We asked historians, round the world race winners and legendary sailors to name the yachts that changed the sport for good. In no particular order, these are the 50 yachts that shifted how we sail...
Design: Bill Lee
Weight saving is the holy grail of yacht design today, but it wasn’t until the late ’70s that the first Ultra Light Displacement designs, or ULDBs, were launched.
Among them was Bill Lee’s 67ft Merlin, at 12.5 tonnes and just 12ft wide. Merlin smashed the 1977 Transpac course record, setting a time which stood for 20 years.
Officials, concerned that ULDBs were not robust enough for ocean racing, changed the Transpac rule in an attempt to limit it to slower IOR designs.
Merlin was heavily modified, but still managed to win the ‘Barn Door’ trophy for the fastest crossing twice more. The record was finally broken by the sled Pyewacket, also designed by Lee, two decades on.
Design: Gordon Baker
Legendary offshore sailor Loick Peyron nominates this futuristic design from the ’50s: “I think Gordon Baker’s Monitor is the one, which in the 1950s did a lot for the present and future of sailing.”
The 26ft Monitor is quite unlike anything else, made of glued mahogany with hollow, stainless steel hydrofoils which look more like windmill vanes than yacht foils – unsurprisingly, as that is what Baker Manufacturing had previously focused on. The early hydrofoiling yacht was reported to have a top speed of around 30 knots, using battened cotton sails.
13. Infiniti 46
Design: Hugh Welbourn/Gordon Kay
The DSS-enabled Infiniti 46 is the first yacht to be designed around the twin retractable foil system (rather than have them retrofitted) to increase lift, reducing drag and heeling angle.
Since 2016 she’s been campaigned hard, winning class in the Middle Sea Race and RORC Transatlantic Race.
14. Vestas Sail Rocket II
Design: Malcolm Barnsley
For two decades speed sailing was dominated by the race to top the 50-knot barrier. Yellow Pages Endeavour got to 46.52 knots over 500m in 1993, then ten years later windsurfers and kitesurfers upped the ante, finally pushing over 50 knots in 2008.
Macquarie Innovation became the first sailing vessel to nudge over 50 knots in 2009. Then in 2014 Paul Larsen on Vestas SailRocket II knocked all previous attempts out of the park with an incredible 65.45 knots in Namibia. Nobody has even got remotely close since.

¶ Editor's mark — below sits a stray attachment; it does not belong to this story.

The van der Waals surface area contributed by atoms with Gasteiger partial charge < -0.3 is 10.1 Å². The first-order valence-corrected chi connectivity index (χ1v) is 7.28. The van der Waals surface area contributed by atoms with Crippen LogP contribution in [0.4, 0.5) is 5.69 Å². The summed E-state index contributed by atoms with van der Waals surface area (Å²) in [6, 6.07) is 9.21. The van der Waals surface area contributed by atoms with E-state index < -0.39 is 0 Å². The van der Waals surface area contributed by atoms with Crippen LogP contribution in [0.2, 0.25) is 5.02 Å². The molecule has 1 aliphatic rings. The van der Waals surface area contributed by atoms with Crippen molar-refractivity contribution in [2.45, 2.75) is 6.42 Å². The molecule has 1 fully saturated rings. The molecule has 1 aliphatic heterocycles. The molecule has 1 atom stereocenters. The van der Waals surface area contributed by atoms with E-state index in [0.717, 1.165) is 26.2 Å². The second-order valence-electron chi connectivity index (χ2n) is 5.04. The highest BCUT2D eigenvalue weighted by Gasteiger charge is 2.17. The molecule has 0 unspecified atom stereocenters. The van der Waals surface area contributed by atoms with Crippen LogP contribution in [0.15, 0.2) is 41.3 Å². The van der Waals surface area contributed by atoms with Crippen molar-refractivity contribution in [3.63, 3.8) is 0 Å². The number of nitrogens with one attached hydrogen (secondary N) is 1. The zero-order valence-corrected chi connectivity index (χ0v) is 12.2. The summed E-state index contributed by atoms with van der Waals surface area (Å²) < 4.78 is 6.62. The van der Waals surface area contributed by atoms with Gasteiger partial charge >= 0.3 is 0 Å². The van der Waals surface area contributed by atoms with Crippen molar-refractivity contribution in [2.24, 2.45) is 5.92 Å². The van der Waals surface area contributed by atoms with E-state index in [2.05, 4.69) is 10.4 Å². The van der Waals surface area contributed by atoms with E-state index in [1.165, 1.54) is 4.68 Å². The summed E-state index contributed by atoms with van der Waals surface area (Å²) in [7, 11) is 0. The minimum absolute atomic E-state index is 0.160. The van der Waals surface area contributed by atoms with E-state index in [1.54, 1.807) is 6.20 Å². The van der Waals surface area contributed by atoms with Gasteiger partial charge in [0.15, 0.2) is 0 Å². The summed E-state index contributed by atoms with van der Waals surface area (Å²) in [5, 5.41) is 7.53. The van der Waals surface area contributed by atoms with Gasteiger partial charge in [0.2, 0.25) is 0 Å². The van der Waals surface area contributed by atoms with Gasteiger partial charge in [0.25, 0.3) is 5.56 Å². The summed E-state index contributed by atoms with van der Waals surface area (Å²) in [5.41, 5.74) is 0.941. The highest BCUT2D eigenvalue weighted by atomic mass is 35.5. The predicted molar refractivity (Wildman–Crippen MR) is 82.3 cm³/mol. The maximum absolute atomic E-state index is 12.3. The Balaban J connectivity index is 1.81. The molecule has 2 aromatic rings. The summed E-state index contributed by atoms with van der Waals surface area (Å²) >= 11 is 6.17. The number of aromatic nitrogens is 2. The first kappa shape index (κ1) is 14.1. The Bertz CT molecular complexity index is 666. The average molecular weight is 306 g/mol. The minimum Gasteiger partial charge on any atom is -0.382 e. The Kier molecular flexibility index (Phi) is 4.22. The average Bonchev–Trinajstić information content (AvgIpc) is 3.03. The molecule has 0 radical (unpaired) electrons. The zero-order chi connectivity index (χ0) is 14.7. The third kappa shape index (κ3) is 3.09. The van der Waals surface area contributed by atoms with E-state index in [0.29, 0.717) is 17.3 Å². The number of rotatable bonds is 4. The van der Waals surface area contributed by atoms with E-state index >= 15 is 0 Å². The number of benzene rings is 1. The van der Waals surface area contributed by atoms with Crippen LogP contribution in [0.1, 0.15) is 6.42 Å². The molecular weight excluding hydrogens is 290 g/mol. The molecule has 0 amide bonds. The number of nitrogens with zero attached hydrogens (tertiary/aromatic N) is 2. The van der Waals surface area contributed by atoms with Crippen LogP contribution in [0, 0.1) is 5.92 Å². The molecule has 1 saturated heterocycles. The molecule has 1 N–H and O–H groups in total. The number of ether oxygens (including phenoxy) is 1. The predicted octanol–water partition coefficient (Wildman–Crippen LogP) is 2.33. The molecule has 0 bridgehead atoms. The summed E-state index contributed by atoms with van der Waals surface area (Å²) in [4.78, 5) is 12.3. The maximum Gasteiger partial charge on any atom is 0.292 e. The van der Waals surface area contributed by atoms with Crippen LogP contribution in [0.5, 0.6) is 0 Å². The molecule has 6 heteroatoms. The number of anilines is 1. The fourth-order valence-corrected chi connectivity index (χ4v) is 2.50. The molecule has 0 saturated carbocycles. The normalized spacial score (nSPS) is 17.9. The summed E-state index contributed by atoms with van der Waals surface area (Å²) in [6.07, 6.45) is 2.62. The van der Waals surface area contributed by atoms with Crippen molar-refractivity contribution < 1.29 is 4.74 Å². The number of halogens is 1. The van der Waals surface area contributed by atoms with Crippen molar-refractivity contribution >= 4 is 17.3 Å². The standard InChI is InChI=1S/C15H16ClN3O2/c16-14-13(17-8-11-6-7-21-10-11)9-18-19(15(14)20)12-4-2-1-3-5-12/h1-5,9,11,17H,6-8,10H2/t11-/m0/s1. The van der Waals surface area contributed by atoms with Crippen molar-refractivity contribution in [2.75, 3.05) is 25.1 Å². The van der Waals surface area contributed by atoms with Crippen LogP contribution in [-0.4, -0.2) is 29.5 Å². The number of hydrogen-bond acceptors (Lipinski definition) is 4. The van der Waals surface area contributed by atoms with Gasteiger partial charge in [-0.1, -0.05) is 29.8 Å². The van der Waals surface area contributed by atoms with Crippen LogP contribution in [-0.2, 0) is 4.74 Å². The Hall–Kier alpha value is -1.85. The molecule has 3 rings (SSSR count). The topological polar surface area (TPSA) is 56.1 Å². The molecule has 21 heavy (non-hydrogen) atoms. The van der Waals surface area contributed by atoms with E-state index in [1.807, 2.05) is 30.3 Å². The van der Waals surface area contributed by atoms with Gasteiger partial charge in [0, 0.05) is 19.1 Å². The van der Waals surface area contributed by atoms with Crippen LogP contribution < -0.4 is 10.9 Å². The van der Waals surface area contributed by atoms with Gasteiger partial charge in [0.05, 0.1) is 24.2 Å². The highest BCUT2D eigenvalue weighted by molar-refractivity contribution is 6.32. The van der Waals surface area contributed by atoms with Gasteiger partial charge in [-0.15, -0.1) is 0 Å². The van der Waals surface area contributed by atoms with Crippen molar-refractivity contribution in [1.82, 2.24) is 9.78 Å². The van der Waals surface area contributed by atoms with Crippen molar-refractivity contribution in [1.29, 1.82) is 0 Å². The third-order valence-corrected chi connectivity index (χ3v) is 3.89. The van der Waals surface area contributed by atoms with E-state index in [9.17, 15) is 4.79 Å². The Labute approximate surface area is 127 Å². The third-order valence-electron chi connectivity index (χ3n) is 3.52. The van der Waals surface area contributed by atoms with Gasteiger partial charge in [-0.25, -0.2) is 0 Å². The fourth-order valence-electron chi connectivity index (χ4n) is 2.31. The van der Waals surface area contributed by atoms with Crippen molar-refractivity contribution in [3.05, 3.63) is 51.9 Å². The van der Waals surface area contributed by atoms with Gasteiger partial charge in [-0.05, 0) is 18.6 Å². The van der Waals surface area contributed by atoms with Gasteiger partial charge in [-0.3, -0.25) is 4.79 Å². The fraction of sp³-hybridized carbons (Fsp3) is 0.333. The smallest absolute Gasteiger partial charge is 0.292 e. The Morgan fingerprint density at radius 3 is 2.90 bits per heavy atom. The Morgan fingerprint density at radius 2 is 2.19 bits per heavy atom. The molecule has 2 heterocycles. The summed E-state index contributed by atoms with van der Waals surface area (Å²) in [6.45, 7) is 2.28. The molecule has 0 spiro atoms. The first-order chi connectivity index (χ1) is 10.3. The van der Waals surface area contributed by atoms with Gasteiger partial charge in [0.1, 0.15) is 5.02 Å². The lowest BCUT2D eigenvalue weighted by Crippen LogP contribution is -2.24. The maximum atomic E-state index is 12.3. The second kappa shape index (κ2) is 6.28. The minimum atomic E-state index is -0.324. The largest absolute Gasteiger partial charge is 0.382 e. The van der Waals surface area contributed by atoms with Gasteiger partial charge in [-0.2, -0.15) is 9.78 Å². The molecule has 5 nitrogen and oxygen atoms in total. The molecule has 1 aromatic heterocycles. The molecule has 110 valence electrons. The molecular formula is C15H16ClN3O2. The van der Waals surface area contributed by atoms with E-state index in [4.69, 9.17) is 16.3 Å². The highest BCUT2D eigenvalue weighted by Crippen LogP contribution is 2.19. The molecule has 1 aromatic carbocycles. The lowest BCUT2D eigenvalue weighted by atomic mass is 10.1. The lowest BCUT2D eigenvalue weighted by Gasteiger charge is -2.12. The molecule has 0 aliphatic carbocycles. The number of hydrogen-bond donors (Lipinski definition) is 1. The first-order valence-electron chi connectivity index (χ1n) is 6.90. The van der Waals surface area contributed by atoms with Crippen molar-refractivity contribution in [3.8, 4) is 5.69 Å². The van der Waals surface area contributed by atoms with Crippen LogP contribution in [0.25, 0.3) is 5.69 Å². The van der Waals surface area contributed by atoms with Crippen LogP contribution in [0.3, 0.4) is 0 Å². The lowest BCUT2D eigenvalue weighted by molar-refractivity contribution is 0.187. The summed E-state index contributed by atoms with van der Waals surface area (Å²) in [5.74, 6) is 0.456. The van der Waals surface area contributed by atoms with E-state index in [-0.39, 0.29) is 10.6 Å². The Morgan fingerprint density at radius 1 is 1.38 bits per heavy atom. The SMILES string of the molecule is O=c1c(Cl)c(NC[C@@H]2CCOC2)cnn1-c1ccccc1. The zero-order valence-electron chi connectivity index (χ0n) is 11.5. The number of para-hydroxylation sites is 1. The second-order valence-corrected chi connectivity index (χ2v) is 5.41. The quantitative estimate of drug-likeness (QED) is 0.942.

15. Maltese Falcon
Design: Dykstra/Perini Navi
At the time the most grandiose yacht ever to be built, the 289ft Maltese Falcon was a technical triumph. Her three-masted ‘Dynarig’ system was created by Perini Navi at the behest of technology investor Tom Perkins, and is a modern day development of a 1960s concept created by Wilhelm Prølss.
Her gold and granite styling is not to everyone’s tastes, but the 2,400sq m sail area saw Maltese Falcon sail across the Atlantic in ten days. The systems proved so successful she was spotted sailing off her mooring in some venues – quite a feat for a 1,200-tonne vessel.
Design: Juan Kouyoumdjian
Launched as Speedboat in 2008, this 100-footer was initially designed with the express intention of setting records, specifically the transatlantic record. Following on from Juan K’s successful Volvo 70 designs, she was exceptionally wide at the transom with a deep canting keel and water ballast, but record successes were few and far between.
Re-optimised for IRC as Rambler 100 she had some race victories before losing her keel and capsizing in the 2011 Rolex Fastnet Race, with five crew swept away from the boat.
All were rescued safely, but the incident intensified the focus on reliability in canting keel designs.
When owner George David commissioned the replacement Rambler 88, his new yacht includes fibreoptic patches on the keel fin and load sensors on the pin, with data continuously fed to the navigation station
17. Pen Duick IV
Design: André Allègre
“Built by Eric Tabarly, this was the first large ocean-racing multihull, which led the trend towards large multihulls in ocean races,” Robin Knox-Johnston nominates Pen Duick IV.
“For example, it encouraged us to ask Rod Macalpine Downie to design the 70-foot catamaran British Oxygen in 1973.”
Pen Duick IV took victory in the 1972 OSTAR with Alain Colas, who went on to sail her solo around the world – the first solo multihull circumnavigation.
18. Class 40
The Class 40s have provided a first step into ocean racing for many skippers. Less than a year after the class was formed, 25 lined up for the 2006 Route du Rhum.
Pro navigator Campbell Field explains: “It would be easy to nominate ‘Swiss Army knife’ foilers, or the super high tech IMOCAs. However, the Class 40s are complete in many ways. Affordable, bulletproof, ultra high performance, safe, and sexy [they can be sailed] one, two or four-up. They are simple, dynamic, rewarding, and guaranteed to thrill.
“A shortfall is their inshore capabilities, however what other class of yacht brings accessibility to top level ocean racing to a broad audience? They outstrip the performance of many much larger yachts offshore.”
19. Pierre 1er
Design: Van Peteghem & Lauriot Prévost
Beautiful and radical, the golden Pierre 1er was the first ORMA 60 and won the 1990 Route du Rhum with Florence Arthaud.
Vincent Lauriot Prévost recalls: “I think in ocean racing the first big change was to fly the hull with a trimaran as if with a catamaran.” Pierre 1er was swiftly followed by Primagaz, the first big tri to sail on one float.
Design: James Rich Steers & George Steers
The yacht which famously won around the Isle of Wight one August day some 169 years ago, America was also radical. Marc van Peteghem comments: “The schooner America brought something new. She was the first really wide beamed racing yacht to win against really narrow boats. It was a first really big step.”